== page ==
Republicans were quick to pounce Monday on Florida’s announcement that residents buying health insurance on the individual market for next year will face a 13.2 percent average increase in monthly premiums — one of the steepest rate hikes announced for any state. “Obamacare is a bad law that just seems to be getting worse,” said Florida Gov. Rick Scott, a Republican who is running for re-election.
But consumer advocates and Sen. Bill Nelson, D-Fla., the state’s former insurance commissioner, blame the increases on Florida lawmakers’ decision last year to suspend the state’s authority to negotiate and approve premiums on policies sold to people who buy insurance themselves instead of getting it through an employer.
The Republican-controlled Florida legislature voted to cancel that authority until 2016 because it did not want to have any involvement with insurance plans sold through the Affordable Care Act, saying that job should be done by the Obama administration. The federal government has authority to review but not change insurance rates.
Most health experts agree that state regulation of insurance rates helps hold down premiums. According to the National Conference of State Legislatures, about two dozen states empower regulators to approve or disapprove insurance premium changes, although the power varies widely.
A report by the Kaiser Family Foundation in 2012 found that one out of every five insurer’s requests for higher rates submitted to states in 2011 resulted in a lower rate increase or no increase at all. On average, approved rate increases were 1.4 percentage points lower than what insurers initially requested, a reduction of about one-fifth.
For instance, state rate review led to lower rates being approved in Oregon on Friday.
After Oregon regulators reviewed insurers’ rate requests this summer, several of the largest proposed rate increases were scaled back. Regulators said the insurers could not justify the higher rates, and had failed to take into account the dramatic drop in uninsured as a result of the health law’s expansion of coverage. Fewer uninsured means providers will pass on lower uncompensated care costs to insurance policyholders, state officials said.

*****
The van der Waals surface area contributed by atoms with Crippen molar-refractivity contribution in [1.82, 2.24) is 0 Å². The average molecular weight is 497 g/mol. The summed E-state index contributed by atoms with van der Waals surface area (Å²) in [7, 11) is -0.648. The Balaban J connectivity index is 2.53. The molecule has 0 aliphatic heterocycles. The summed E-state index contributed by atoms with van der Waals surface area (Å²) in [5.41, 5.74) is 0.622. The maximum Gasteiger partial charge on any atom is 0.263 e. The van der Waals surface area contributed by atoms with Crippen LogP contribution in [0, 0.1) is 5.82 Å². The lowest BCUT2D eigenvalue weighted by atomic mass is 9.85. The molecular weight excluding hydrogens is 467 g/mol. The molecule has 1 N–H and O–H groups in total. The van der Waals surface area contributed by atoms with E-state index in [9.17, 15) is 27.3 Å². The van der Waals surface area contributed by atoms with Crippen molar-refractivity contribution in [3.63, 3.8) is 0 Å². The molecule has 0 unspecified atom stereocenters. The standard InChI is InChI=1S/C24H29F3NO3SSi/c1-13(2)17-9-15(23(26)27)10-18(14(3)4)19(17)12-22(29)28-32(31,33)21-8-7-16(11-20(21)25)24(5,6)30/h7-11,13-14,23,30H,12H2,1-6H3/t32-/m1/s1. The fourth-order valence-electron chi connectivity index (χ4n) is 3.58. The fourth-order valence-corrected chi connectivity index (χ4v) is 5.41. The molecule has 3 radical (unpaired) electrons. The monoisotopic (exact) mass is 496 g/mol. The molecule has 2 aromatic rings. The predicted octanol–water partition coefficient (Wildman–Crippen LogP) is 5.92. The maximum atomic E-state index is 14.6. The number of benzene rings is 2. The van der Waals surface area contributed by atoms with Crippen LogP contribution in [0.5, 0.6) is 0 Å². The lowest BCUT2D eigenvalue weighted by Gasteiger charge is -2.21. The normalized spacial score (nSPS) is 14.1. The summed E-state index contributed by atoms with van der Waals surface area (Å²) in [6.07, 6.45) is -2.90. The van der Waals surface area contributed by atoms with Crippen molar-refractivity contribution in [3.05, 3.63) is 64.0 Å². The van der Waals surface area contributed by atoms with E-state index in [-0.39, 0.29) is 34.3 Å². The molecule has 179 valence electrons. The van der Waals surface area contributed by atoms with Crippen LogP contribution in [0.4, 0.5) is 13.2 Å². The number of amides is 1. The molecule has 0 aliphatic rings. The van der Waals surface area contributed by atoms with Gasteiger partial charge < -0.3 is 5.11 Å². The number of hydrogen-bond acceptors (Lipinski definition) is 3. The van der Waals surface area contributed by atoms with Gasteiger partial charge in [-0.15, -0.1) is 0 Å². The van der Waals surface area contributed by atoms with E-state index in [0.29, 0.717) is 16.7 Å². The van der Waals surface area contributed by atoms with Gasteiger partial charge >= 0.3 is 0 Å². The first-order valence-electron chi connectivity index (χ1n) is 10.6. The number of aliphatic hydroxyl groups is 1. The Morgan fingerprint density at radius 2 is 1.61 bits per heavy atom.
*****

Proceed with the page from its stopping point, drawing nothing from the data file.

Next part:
PacificSource, which initially proposed a 15.9 percent increase — will raise rates by 3.9 percent. Moda’s proposed 12.5 percent increase will be cut back to 10.6 percent.
Oregon is one of the few states so far where the average premium rates for policies sold in the online marketplace are declining compared to 2014 rates. Most of the 15 states that have released 2015 rate information are seeing single-digit increases.
That’s much less than Republicans have been predicting and lower than the double digit rate increases that have been common in the individual market for at least the past decade. These rates do not affect people who are covered through their employer.
“Our rate review program does seem to be correlated with lower rates,” said Jesse Ellis O’Brien, health care advocate for the Oregon State Public Interest Research Group, an advocacy group.
In Connecticut, regulators last week rejected a 12.5 percent proposed rates hike by Anthem Blue Cross and Blue Shield and asked the carrier to submit new rate proposal. The state also turned down a request by ConnectiCare Benefits Inc. to raise rates by an average of 12.8 percent, but approved a 3.1 percent average increase.
Sabrina Corlette, a senior research fellow at Georgetown University, said Florida’s rate increase for next year can be tied, to some degree, to lawmakers eliminating authority to review rates.
“It’s really important to have a third party overlook these numbers,” she said. “Rate review makes a difference.”
The Obama administration in 2011 said it would require insurers seeking more than a 10 percent annual increase to submit those rates to the federal government with justifications. The administration put those rate hikes on a website, which has not been updated since May. A spokesman for the Centers for Medicare & Medicaid Services said the site would be updated “shortly.”
But Corlette said the “public shaming” was unlikely to have much impact because the administration has done little to promote the site and few consumers are aware of it.
Tasha Bradley, a spokesman for the U.S. Department of Health and Human Services, said after tax credits are figured in, the average premium for Florida residents this year was $50 for a silver plan, the most popular plan type on the marketplace.
Greg Mellowe, policy director for consumer advocacy group Florida Chain, said the state’s failure to do rate review harms consumers. “A transparent and accountable rate review process is the best protection for consumers, as we see in Oregon,” he said. “So we don’t yet know how much the Legislature’s actions hurt consumers, but what we do know for certain is that they didn’t help them.”
Nelson expressed a similar view. “The state is not doing its job to protect consumers from health insurance rate hikes,” he said in a statement.
Florida will have 14 companies selling health plans next year on its individual market, including three companies that did not participate on the exchange last year.
Of the 11 returning plans, eight filed average rate increases ranging from 11 percent to 23 percent, and three filed rate decreases ranging from 5 percent to 12 percent. The 13.2 percent average increase is one of the largest among the more than 15 states that have released rates. California officials said Friday that rates would increase about 4 percent on average next year.